The less you meditate upon Christ and His matchless love and the less you are assimilated to His image, the better will you appear in your own eyes, and the more self-confidence and self-complacency will you possess. A correct knowledge of Christ, a constant looking unto the Author and Finisher of our faith, will give you such a view of the character of a true Christian that you cannot fail to make a right estimate of your own life and character in contrast with those of the great Exemplar. . . .
The fitting up for your work is a life business, a daily, laborious, hand-to-hand struggle with established habits, inclinations, and hereditary tendencies. It requires a constant, earnest, and vigilant effort to watch and control self, to keep Jesus prominent and self out of sight.
It is necessary for you to watch for the weak points in your character, to restrain wrong tendencies, and to strengthen and develop noble faculties that have not been properly exercised. The world will never know the work secretly going on between the soul and God, nor the inward bitterness of spirit, the self-loathing, and the constant efforts to control self; but many of the world will be able to appreciate the result of these efforts. They will see Christ revealed in your daily life. You will be a living epistle, known and read of all men, and will possess a symmetrical character, nobly developed.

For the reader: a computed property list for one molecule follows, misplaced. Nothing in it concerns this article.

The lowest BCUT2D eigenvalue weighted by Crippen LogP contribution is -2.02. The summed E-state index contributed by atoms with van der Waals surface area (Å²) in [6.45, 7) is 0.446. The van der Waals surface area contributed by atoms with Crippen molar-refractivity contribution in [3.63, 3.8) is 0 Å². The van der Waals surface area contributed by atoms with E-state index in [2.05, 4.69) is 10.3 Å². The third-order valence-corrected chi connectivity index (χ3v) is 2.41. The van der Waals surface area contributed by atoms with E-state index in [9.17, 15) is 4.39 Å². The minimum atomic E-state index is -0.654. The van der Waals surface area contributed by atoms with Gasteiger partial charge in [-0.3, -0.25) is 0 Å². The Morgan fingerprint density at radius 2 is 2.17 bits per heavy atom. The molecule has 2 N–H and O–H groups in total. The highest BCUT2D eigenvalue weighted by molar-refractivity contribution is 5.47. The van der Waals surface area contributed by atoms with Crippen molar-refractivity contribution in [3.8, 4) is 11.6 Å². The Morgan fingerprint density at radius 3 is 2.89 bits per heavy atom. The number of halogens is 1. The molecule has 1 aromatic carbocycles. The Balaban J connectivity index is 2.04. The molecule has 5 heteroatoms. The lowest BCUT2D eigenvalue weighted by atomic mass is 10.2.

“Learn of me,” said Christ; “for I am meek and lowly in heart: and ye shall find rest unto your souls.” He will instruct those who come to Him for knowledge. There are multitudes of false teachers in the world. The apostle declares that in the last days men will “heap to themselves teachers, having itching ears,” because they desire to hear smooth things. Against these Christ has warned us: “Beware of false prophets, which come to you in sheep’s clothing, but inwardly they are ravening wolves. Ye shall know them by their fruits.” The class of religious teachers here described profess to be Christians. They have the form of godliness and appear to be laboring for the good of souls. . . . They are in conflict with Christ and His teachings, and are destitute of His meek and lowly spirit. . . .
The Good Shepherd came to seek and to save that which was lost. He has manifested in His works His love for His sheep. All the shepherds who work under the Chief Shepherd will possess His characteristics; they will be meek and lowly of heart. Childlike faith brings rest to the soul and also works by love and is ever interested for others. If the Spirit of Christ dwells in them, they will be Christlike and do the works of Christ. (Ellen G. White, Testimonies for the Church, vol. 4, 375–377.)